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Protecting the property pool – the family law toolkit

Protecting the property pool – the family law toolkit

The time it takes for a property settlement to be determined by the Court is significant. We often advise our clients that it can take 12, 18 and even up to 24 months to reach an outcome.

Of course, life goes on after separation and finances are fluid. On one end of the spectrum, there is no halting everyday living expenses. At the other end of the spectrum,there can be the deliberate altering of corporate structures, the sale or transfer of real estate by one party without the other party’s consent and the withdrawal and diminishing of superannuation.

Family lawyers have a “toolkit” available to them to protect their client’s property interests, and to ensure that the pool at the time of Trial is as ‘intact’ as it possibly can be. Two important tools include:

  • Injunctions. An injunction is a court order preventing someone from doing something. If there is a real risk that an asset will be dissipated, sold or transferred by the party who has control of it, the Court will act to prevent that from happening.In some circumstances, the Court can even make orders which bind third parties (or which bind the couple in order to protect a third party’s interest in the property), including creditors.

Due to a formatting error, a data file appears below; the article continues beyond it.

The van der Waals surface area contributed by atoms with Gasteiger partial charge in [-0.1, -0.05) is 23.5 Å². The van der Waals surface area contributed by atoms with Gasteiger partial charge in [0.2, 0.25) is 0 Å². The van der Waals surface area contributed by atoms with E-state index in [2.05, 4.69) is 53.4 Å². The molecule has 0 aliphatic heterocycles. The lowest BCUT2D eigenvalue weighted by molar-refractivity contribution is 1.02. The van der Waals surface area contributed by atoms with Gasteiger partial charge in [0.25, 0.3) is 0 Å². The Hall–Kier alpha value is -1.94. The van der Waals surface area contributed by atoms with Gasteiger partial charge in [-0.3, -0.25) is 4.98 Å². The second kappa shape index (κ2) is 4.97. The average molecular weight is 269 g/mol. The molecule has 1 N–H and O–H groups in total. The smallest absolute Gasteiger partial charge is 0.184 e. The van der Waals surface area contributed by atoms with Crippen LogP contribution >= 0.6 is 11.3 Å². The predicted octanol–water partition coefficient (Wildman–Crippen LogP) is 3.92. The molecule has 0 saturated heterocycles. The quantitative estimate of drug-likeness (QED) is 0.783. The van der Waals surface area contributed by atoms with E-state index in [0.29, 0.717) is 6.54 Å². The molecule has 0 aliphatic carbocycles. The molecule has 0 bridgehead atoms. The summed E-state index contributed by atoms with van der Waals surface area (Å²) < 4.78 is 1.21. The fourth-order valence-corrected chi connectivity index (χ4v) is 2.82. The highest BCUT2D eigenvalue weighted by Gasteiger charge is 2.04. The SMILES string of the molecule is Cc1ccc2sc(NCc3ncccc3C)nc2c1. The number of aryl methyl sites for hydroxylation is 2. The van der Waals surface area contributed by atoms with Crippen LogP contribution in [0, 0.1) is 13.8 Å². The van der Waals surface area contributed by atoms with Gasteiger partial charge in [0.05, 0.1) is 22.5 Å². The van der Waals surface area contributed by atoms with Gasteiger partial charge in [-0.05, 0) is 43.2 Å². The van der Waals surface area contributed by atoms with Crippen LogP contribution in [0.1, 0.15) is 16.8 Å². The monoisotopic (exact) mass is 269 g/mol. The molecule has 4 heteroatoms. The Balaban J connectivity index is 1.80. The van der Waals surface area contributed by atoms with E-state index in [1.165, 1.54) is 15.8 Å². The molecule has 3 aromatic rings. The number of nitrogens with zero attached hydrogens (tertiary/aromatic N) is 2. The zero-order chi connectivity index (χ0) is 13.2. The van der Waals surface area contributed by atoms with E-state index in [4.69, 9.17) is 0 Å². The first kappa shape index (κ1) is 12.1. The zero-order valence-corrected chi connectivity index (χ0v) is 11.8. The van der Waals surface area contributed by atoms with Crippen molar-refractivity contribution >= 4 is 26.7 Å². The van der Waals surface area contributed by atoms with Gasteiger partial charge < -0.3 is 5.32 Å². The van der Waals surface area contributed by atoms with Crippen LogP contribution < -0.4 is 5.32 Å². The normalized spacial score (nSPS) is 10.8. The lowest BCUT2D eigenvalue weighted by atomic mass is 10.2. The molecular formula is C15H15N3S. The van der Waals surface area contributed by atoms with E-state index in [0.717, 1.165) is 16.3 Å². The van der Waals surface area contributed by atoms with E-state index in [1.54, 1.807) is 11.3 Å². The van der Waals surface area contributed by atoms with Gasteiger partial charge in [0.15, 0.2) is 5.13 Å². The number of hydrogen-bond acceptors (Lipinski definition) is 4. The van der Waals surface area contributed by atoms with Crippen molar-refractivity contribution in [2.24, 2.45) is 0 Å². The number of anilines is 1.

• Setting aside transactions: While injunctions are preventative, the Court’s power to set aside transactions is curative. The Court has the power to set aside transaction which would therwise defeat a family law claim (for example the sale or transfer of a property). The Court can reverse a transfer, or can order that certain funds or property be returned. Even if the transaction itself cannot be reversed, the Court will credit the person with the property they removed because of the furtive transaction. This means it will be “added back” to the pool under that person’s name, and their share of the remaining property will be reduced accordingly.

Simply put, the law tries to remove any advantage that a party may gain by inappropriately dealing with property after separation. The two tools above are powerful and complex creatures of the Family Law Act, and protecting the property pool requires specialised family law advice. DDCS Lawyers routinely advise their clients on these questions, and help their clients assess and reassess their financial landscape during litigation so that they remain in the best possible position before the Court.

Emily Tighe is a Lawyer at DDCS
18 Kendall Lane, New Acton, Canberra
phone (02) 6212 7600
[email protected]
www.ddcslawyers.com.au

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